We saw a dress rehearsal of this play out last August. During the final 6 races of the 2019-20 season, the regulations on large gatherings imposed by the German government meant that the series and teams had to forcibly cut their personnel numbers to meet the 1000 person limit.
While the move is a pragmatic one, both in terms of reducing environmental impact and slashing costs, some teams have raised concerns that it could leave the teams’ resources thinly stretched, particularly if there are crashes.
Minimum Driver Weight
In past seasons, the lack of regulation in driver weight meant the advantage tends to go towards drivers who are naturally lighter and, some drivers would argue, unfairly penalises those who are taller or heavy boned.
This has led to some attempting unorthodox tactics in order to keep the weight down. From fitness to nutrition, drivers were essentially bio-hacking their way through grueling training regimes and extreme dieting in order to tip the scales in their favour.
If a driver does not meet the 80kg minimum, ballast will be placed inside the car to make up the difference, ensuring that drivers are able to compete under somewhat equitable footing while, at the same time, negating any incentive from teams to hire only lighter drivers to gain competitive advantage.
One of the areas where teams can make meaningful performance gains is through the software that governs how a Formula E car is run. These are basically a set of tailored instructions programmed into the vehicle control unit (VCU) that dictate how a race car should operate and cover just about every function on the car. Examples include acceleration, brake balance, regenerative braking to allowable energy usage during a race.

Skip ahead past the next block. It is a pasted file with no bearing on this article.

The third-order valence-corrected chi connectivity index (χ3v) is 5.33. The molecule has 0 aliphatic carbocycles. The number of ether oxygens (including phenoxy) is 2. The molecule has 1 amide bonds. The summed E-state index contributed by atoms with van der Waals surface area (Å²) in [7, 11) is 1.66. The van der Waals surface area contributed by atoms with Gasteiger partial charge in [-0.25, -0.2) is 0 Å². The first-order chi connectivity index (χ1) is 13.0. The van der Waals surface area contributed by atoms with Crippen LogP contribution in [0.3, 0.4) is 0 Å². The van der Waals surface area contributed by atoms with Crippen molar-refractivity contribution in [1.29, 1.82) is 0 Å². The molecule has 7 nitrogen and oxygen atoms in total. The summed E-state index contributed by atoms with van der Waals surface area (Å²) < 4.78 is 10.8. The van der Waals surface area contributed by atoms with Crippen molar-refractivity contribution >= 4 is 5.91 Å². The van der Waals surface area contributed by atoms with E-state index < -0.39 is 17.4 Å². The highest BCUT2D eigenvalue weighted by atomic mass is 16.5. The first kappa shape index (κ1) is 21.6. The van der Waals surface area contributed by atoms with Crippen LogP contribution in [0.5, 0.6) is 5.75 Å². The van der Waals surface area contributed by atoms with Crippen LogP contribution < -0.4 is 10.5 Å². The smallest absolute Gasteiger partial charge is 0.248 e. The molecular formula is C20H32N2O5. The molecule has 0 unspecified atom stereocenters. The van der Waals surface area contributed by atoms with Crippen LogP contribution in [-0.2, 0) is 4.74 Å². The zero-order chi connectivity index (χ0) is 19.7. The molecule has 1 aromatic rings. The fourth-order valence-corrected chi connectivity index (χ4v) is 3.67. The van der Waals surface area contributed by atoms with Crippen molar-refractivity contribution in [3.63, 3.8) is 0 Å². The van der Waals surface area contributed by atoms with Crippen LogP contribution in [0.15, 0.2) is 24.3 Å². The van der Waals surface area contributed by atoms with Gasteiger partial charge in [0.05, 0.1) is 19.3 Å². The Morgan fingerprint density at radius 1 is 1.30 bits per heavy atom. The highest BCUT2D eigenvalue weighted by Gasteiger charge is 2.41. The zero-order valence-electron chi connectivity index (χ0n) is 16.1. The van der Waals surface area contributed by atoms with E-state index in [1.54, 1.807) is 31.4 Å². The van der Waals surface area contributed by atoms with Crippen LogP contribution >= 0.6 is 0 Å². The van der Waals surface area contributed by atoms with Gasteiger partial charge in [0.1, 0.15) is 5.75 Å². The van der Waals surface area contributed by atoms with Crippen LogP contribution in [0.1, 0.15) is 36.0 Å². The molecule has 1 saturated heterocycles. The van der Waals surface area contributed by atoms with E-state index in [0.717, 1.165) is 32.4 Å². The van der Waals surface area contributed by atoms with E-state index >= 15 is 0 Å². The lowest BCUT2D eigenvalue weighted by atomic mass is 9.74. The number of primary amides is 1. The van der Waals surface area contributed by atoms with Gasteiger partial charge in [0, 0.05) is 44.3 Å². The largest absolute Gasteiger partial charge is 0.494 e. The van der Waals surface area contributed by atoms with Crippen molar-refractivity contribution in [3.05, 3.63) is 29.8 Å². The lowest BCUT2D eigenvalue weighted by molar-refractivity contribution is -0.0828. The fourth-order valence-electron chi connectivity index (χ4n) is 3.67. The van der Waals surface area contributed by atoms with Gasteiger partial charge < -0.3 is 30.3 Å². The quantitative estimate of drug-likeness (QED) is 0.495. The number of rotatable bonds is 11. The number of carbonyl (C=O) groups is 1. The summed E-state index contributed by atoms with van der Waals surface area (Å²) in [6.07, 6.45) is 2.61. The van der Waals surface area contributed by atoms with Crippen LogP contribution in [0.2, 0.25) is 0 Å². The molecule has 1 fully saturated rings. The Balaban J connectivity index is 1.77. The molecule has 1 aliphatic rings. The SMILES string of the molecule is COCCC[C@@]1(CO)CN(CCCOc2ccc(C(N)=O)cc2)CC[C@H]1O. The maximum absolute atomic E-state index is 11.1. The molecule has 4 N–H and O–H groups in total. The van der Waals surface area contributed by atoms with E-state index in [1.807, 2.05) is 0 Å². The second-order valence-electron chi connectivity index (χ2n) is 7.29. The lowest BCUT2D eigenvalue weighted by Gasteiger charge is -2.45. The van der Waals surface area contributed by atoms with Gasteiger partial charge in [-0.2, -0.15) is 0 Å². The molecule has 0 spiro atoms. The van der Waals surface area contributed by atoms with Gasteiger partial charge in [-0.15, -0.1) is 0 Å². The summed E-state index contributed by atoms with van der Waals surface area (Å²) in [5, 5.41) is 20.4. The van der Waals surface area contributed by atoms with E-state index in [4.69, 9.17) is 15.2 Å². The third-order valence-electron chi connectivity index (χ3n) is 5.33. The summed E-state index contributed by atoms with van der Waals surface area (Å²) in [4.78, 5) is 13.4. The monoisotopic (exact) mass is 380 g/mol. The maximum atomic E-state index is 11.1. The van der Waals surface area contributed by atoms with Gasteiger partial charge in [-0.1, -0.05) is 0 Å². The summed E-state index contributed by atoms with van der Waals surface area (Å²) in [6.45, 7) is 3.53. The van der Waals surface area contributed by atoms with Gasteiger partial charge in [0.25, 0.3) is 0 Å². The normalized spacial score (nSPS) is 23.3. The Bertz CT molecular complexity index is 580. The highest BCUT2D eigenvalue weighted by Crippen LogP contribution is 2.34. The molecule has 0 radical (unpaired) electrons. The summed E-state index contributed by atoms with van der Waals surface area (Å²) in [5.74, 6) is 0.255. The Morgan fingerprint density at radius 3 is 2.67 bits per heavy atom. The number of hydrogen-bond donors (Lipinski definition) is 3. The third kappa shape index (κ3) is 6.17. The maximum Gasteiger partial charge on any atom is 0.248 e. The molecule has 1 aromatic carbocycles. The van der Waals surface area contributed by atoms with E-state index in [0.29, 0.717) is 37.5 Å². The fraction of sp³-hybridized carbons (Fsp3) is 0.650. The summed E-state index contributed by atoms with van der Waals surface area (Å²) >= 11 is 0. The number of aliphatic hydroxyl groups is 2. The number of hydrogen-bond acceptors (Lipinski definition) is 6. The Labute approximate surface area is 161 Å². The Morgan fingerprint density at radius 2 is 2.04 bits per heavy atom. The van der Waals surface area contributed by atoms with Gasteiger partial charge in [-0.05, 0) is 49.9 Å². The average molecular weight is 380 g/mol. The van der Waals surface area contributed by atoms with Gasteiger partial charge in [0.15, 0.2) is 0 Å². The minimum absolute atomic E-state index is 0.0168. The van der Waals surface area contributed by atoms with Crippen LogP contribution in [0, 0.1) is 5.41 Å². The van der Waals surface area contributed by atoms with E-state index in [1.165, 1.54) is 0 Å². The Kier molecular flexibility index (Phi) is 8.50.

Given that software is one of the few areas in Formula E that permitted development, it has in the past led to a growing arms race between teams who were trying to out-develop the other, optimising their software to ensure their cars performed at their peak, while retaining efficiency and reliability.
A good example of this was Techeetah in Season 4, who were then a privateer team running a powertrain supplied by Renault. By focusing the core of their efforts into software development, Techeetah were able to outperform the Renault factory team on a fraction of the budget, eventually going on to win the Teams Championship that season by a significant margin.
For Season 7, teams will only be allowed one software update to the VCU per event (double-headers like the Diriyah rounds will count as one event), with no software changes allowed during a race weekend. More importantly, Formula E has drastically restricted the number of sensors onboard the car that teams can acquire data from.
(Saving) Cash is King
By now a pattern has emerged with respect to these sweeping changes that Formula E are implementing. They are all about saving money to ensure the teams and series will survive through these unprecedented times.
This is where the rubber meets the road (pun intended). As part of Formula E’s “whole of series” approach to reining in costs, tyre allocation has been reduced. For a single race, each team’s tyre allocation has been reduced by 25%, and 50% for double-headers. For a double-header event like Rome for example, each team will only get two full sets of spare tyres to last the two races.
Strict restrictions have also been placed on wear and tear parts like brake discs and pads, as well as limitations on spare parts like suspension and bodywork to reduce overall freight costs and associated environmental impact.